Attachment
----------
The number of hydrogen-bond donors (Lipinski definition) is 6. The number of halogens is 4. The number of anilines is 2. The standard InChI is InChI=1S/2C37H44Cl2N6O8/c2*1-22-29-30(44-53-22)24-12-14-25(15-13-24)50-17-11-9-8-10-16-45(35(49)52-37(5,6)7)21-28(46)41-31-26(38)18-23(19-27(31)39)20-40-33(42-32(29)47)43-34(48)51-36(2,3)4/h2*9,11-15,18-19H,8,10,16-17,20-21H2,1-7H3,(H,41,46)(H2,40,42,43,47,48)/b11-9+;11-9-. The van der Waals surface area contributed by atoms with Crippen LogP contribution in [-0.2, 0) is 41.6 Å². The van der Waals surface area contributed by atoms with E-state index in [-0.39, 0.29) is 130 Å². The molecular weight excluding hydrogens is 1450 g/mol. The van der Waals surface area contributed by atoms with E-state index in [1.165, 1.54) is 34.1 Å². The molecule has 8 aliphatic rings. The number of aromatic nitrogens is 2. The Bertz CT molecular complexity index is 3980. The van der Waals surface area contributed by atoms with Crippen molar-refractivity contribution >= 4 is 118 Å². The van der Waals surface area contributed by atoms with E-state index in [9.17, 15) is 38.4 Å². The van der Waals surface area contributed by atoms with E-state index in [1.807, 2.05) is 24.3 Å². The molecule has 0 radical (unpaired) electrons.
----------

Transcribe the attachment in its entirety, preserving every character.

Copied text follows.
The number of hydrogen-bond donors (Lipinski definition) is 6. The number of halogens is 4. The number of anilines is 2. The standard InChI is InChI=1S/2C37H44Cl2N6O8/c2*1-22-29-30(44-53-22)24-12-14-25(15-13-24)50-17-11-9-8-10-16-45(35(49)52-37(5,6)7)21-28(46)41-31-26(38)18-23(19-27(31)39)20-40-33(42-32(29)47)43-34(48)51-36(2,3)4/h2*9,11-15,18-19H,8,10,16-17,20-21H2,1-7H3,(H,41,46)(H2,40,42,43,47,48)/b11-9+;11-9-. The van der Waals surface area contributed by atoms with Crippen LogP contribution in [-0.2, 0) is 41.6 Å². The van der Waals surface area contributed by atoms with E-state index in [-0.39, 0.29) is 130 Å². The molecular weight excluding hydrogens is 1450 g/mol. The van der Waals surface area contributed by atoms with E-state index in [1.165, 1.54) is 34.1 Å². The molecule has 8 aliphatic rings. The number of aromatic nitrogens is 2. The Bertz CT molecular complexity index is 3980. The van der Waals surface area contributed by atoms with Crippen molar-refractivity contribution >= 4 is 118 Å². The van der Waals surface area contributed by atoms with E-state index in [9.17, 15) is 38.4 Å². The van der Waals surface area contributed by atoms with E-state index in [1.807, 2.05) is 24.3 Å². The molecule has 0 radical (unpaired) electrons.